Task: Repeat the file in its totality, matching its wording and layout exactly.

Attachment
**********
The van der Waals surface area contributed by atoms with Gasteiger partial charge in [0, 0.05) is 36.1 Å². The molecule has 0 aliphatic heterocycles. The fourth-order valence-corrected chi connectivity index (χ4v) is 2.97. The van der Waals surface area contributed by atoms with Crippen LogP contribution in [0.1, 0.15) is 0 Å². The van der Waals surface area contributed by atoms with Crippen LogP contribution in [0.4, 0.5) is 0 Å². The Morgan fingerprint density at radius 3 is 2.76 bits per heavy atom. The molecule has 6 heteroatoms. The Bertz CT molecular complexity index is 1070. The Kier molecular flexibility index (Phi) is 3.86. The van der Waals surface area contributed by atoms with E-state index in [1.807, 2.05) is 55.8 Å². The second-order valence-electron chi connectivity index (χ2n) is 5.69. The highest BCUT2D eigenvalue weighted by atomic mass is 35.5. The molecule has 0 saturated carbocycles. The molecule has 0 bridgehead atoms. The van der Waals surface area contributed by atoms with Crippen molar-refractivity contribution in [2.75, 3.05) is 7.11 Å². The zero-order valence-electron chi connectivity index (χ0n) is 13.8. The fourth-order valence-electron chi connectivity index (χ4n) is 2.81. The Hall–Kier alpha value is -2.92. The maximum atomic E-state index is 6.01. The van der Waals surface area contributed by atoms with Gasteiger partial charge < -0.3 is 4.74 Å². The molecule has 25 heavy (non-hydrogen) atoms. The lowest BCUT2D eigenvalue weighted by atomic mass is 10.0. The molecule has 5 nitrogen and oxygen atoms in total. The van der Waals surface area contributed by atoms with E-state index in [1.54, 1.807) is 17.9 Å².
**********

The van der Waals surface area contributed by atoms with Gasteiger partial charge in [0, 0.05) is 36.1 Å². The molecule has 0 aliphatic heterocycles. The fourth-order valence-corrected chi connectivity index (χ4v) is 2.97. The van der Waals surface area contributed by atoms with Crippen LogP contribution in [0.1, 0.15) is 0 Å². The van der Waals surface area contributed by atoms with Crippen LogP contribution in [0.4, 0.5) is 0 Å². The Morgan fingerprint density at radius 3 is 2.76 bits per heavy atom. The molecule has 6 heteroatoms. The Bertz CT molecular complexity index is 1070. The Kier molecular flexibility index (Phi) is 3.86. The van der Waals surface area contributed by atoms with E-state index in [1.807, 2.05) is 55.8 Å². The second-order valence-electron chi connectivity index (χ2n) is 5.69. The highest BCUT2D eigenvalue weighted by atomic mass is 35.5. The molecule has 0 saturated carbocycles. The molecule has 0 bridgehead atoms. The van der Waals surface area contributed by atoms with Crippen molar-refractivity contribution in [2.75, 3.05) is 7.11 Å². The zero-order valence-electron chi connectivity index (χ0n) is 13.8. The fourth-order valence-electron chi connectivity index (χ4n) is 2.81. The Hall–Kier alpha value is -2.92. The maximum atomic E-state index is 6.01. The van der Waals surface area contributed by atoms with Gasteiger partial charge < -0.3 is 4.74 Å². The molecule has 25 heavy (non-hydrogen) atoms. The lowest BCUT2D eigenvalue weighted by atomic mass is 10.0. The molecule has 5 nitrogen and oxygen atoms in total. The van der Waals surface area contributed by atoms with E-state index in [1.54, 1.807) is 17.9 Å².